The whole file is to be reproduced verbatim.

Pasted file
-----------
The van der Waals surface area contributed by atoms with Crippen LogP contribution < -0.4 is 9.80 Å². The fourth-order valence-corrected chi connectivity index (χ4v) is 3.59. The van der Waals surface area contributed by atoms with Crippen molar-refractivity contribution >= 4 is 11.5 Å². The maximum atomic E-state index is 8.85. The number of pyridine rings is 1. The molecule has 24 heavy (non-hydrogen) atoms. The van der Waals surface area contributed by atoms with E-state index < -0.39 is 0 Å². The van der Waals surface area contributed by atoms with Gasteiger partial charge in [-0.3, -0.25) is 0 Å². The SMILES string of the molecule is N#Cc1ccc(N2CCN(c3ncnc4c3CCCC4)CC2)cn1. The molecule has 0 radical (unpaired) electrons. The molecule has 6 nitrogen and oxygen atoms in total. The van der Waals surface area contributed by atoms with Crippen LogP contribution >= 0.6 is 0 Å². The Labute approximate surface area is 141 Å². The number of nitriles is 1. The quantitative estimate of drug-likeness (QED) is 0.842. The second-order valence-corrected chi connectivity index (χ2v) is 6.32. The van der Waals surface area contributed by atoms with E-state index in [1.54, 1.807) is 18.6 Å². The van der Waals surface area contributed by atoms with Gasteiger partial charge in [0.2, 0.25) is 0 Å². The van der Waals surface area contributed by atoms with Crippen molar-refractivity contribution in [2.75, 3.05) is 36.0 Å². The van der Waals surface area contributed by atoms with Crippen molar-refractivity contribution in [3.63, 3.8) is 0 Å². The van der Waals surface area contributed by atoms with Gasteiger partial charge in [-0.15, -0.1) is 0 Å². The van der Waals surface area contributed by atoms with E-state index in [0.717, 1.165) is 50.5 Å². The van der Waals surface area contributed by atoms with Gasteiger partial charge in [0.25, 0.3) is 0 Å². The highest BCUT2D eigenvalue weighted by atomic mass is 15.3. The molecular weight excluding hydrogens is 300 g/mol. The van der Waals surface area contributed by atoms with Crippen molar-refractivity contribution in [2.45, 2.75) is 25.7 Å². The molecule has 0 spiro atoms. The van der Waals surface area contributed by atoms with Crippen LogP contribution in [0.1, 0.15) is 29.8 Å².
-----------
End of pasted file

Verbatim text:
The van der Waals surface area contributed by atoms with Crippen LogP contribution < -0.4 is 9.80 Å². The fourth-order valence-corrected chi connectivity index (χ4v) is 3.59. The van der Waals surface area contributed by atoms with Crippen molar-refractivity contribution >= 4 is 11.5 Å². The maximum atomic E-state index is 8.85. The number of pyridine rings is 1. The molecule has 24 heavy (non-hydrogen) atoms. The van der Waals surface area contributed by atoms with E-state index < -0.39 is 0 Å². The van der Waals surface area contributed by atoms with Gasteiger partial charge in [-0.3, -0.25) is 0 Å². The SMILES string of the molecule is N#Cc1ccc(N2CCN(c3ncnc4c3CCCC4)CC2)cn1. The molecule has 0 radical (unpaired) electrons. The molecule has 6 nitrogen and oxygen atoms in total. The van der Waals surface area contributed by atoms with Crippen LogP contribution >= 0.6 is 0 Å². The Labute approximate surface area is 141 Å². The number of nitriles is 1. The quantitative estimate of drug-likeness (QED) is 0.842. The second-order valence-corrected chi connectivity index (χ2v) is 6.32. The van der Waals surface area contributed by atoms with E-state index in [1.54, 1.807) is 18.6 Å². The van der Waals surface area contributed by atoms with Gasteiger partial charge in [0.2, 0.25) is 0 Å². The van der Waals surface area contributed by atoms with Crippen molar-refractivity contribution in [2.75, 3.05) is 36.0 Å². The van der Waals surface area contributed by atoms with Crippen molar-refractivity contribution in [3.63, 3.8) is 0 Å². The van der Waals surface area contributed by atoms with Gasteiger partial charge in [-0.15, -0.1) is 0 Å². The van der Waals surface area contributed by atoms with E-state index in [0.717, 1.165) is 50.5 Å². The van der Waals surface area contributed by atoms with Gasteiger partial charge in [0.25, 0.3) is 0 Å². The highest BCUT2D eigenvalue weighted by atomic mass is 15.3. The molecular weight excluding hydrogens is 300 g/mol. The van der Waals surface area contributed by atoms with Crippen molar-refractivity contribution in [2.45, 2.75) is 25.7 Å². The molecule has 0 spiro atoms. The van der Waals surface area contributed by atoms with Crippen LogP contribution in [0.1, 0.15) is 29.8 Å².